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Curr Top Microbiol Immunol. 2006;298:183-206.

NK cell recognition of mouse cytomegalovirus-infected cells.

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McGill Center for Host Resistance, and Department of Microbiology and Immunology, McGill University, 3775 University St., Montreal Quebec, H3A 2B4, Canada.


Natural killer (NK) cells and cytomegalovirus have been locked in an evolutionary arms race for millions of years in an attempt to overwhelm each other. Cytomegaloviruses deploy cunning disguises to avoid detection by NK cells. Studies of the mouse model of infection have shown that NK cells deploy multiple mechanisms to deal with mouse cytomegalovirus (MCMV) infection, which involve receptors of the C-lectin type superfamily. Remarkably, these receptors have two additional common features: They map to the same genetic region, known as the NK cell gene complex; and they recognize MHC class I-related structures. While reviewing these attack-counterattack measures, this chapter points to the central role that recognition of the MCMV-infected cells by NK cells plays in host resistance to infection.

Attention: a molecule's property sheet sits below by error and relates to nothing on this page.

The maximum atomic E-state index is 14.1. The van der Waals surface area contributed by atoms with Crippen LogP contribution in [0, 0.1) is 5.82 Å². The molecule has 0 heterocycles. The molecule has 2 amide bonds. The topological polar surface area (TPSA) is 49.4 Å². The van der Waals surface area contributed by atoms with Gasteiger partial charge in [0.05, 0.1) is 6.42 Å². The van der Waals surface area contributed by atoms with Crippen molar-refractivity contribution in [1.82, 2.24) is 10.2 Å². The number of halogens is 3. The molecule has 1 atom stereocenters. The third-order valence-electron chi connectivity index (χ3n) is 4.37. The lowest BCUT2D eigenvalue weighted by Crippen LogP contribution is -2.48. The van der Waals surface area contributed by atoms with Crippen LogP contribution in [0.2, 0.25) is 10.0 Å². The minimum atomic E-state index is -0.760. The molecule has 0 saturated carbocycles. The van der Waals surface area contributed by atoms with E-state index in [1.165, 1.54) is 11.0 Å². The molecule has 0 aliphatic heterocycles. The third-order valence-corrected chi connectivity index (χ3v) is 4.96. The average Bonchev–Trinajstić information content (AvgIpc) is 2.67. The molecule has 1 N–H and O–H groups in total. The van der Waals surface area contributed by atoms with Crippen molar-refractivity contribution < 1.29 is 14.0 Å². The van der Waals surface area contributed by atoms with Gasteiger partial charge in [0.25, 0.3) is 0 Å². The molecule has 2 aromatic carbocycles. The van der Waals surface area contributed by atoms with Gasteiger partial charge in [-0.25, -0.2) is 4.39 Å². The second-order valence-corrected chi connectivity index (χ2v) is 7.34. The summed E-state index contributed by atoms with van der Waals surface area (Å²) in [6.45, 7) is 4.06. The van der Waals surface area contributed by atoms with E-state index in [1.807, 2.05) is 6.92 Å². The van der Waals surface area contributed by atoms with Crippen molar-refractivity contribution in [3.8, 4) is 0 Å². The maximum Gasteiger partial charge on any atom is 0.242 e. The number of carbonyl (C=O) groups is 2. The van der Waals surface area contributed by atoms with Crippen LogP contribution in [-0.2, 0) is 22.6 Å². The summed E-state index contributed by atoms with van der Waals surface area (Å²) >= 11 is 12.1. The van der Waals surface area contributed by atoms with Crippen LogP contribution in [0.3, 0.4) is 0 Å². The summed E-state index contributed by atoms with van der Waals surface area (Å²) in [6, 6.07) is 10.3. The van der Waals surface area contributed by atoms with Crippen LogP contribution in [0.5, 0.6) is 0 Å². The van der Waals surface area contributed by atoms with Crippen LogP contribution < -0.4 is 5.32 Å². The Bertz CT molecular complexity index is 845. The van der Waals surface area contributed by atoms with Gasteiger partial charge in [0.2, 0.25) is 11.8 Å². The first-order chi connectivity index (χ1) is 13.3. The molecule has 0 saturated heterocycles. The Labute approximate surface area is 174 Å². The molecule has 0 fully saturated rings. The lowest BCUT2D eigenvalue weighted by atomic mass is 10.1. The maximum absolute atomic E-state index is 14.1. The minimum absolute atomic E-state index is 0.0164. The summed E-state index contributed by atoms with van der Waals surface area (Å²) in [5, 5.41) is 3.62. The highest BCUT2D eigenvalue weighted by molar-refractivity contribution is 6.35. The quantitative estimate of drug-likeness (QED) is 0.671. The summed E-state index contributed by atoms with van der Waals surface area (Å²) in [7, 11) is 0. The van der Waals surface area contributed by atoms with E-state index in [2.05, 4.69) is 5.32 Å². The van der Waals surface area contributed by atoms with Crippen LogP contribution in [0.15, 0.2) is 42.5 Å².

[Indexed for MEDLINE]

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